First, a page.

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Huijie Xue, John M. Bane Jr., and Lauren M. Goodman

Abstract

The greatest fluxes of heat and moisture from the ocean to the atmosphere occur off the east coast of North America during winter when the Gulf Stream is vigorously cooled by strong cold air outbreaks that move off the continent. In this paper observational and numerical modeling methods are employed to investigate the response of the Gulf Stream to such strong cooling events. Both methods show that the surface mixed layer can deepen several tens of meters during a single strong outbreak and that the heat decrease within the upper layer of the Gulf Stream, 2.9 × 1013 J in the model and 3.2(±0.7) × 1013 J in observations (per meter alongstream) for one case study, is balanced closely by the amount of oceanic heat released to the atmosphere. Computations also show that the cross-stream circulation is dominated by Ekman-like, wind-driven motion with velocities on the order of 20 cm s−1. A vertical circulation cell within the Gulf Stream, with vertical velocities on the order of 0.1 cm s−1, is found to be a result of convergence/divergence of the Ekman transport due to the altered inertial frequency caused by the horizontal velocity shear of the Gulf Stream jet.

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Huijie Xue, Ziqin Pan, and John M. Bane Jr.

Abstract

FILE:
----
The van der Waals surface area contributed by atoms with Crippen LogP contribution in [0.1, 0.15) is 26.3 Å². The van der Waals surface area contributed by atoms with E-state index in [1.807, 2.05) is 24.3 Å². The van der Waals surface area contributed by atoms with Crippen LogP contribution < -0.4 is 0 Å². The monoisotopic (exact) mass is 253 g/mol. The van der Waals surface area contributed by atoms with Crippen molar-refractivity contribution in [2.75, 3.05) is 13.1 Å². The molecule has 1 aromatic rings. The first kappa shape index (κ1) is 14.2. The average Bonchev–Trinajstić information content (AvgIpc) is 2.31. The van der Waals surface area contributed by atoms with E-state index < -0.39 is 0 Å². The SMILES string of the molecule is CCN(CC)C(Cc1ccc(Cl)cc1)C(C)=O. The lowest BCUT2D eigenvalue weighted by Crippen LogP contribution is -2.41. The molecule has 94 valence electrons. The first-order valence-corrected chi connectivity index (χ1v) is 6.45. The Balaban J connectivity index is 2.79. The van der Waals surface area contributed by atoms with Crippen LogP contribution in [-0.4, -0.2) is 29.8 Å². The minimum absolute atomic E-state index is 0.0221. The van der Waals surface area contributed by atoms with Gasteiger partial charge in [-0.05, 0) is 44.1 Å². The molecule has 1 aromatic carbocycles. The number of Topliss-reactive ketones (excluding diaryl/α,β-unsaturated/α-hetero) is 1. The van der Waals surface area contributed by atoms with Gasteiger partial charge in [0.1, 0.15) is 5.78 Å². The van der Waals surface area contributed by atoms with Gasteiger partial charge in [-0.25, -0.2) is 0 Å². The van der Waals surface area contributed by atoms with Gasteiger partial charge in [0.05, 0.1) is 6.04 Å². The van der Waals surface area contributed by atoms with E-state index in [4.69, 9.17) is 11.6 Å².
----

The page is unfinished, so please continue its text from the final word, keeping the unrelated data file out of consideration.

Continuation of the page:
The two-dimensional, Advanced Regional Prediction System (ARPS) has been coupled with the Princeton Ocean Model to study air–sea interaction processes during an extreme cold air outbreak over the Gulf Stream off the southeastern United States. Emphases have been placed on the development of the mesoscale front and local winds in the lower atmosphere due to differential fluxes over the land, the cold shelf water, and the warm Gulf Stream, and on how the mesoscale front and the local winds feed back to the ocean and modify the upper-ocean temperature and current fields. Model results show that a shallow mesoscale atmospheric front is generated over the Gulf Stream and progresses eastward with the prevailing airflow. Behind the front, the wind intensifies by as much as 75% and a northerly low-level wind maximum with speeds near 5 m s−1 appears. The low-level northerly winds remain relatively strong even after the front has progressed past the Gulf Stream. The total surface heat flux in the coupled experiment is about 10% less than the total surface heat flux in the experiment with fixed SST, suggesting that the oceanic feedback to the atmosphere might not be of leading importance. On the other hand, the response of the upper-ocean velocity field to the local winds is on the order of 20 cm s−1, dominating over the response to the synoptic winds. This suggests the modification in the atmosphere by air–sea fluxes, which induces the locally enhanced winds, has considerable impact on the ocean. That is, there is significant atmospheric feedback to the ocean through the heat-flux-enhanced surface winds.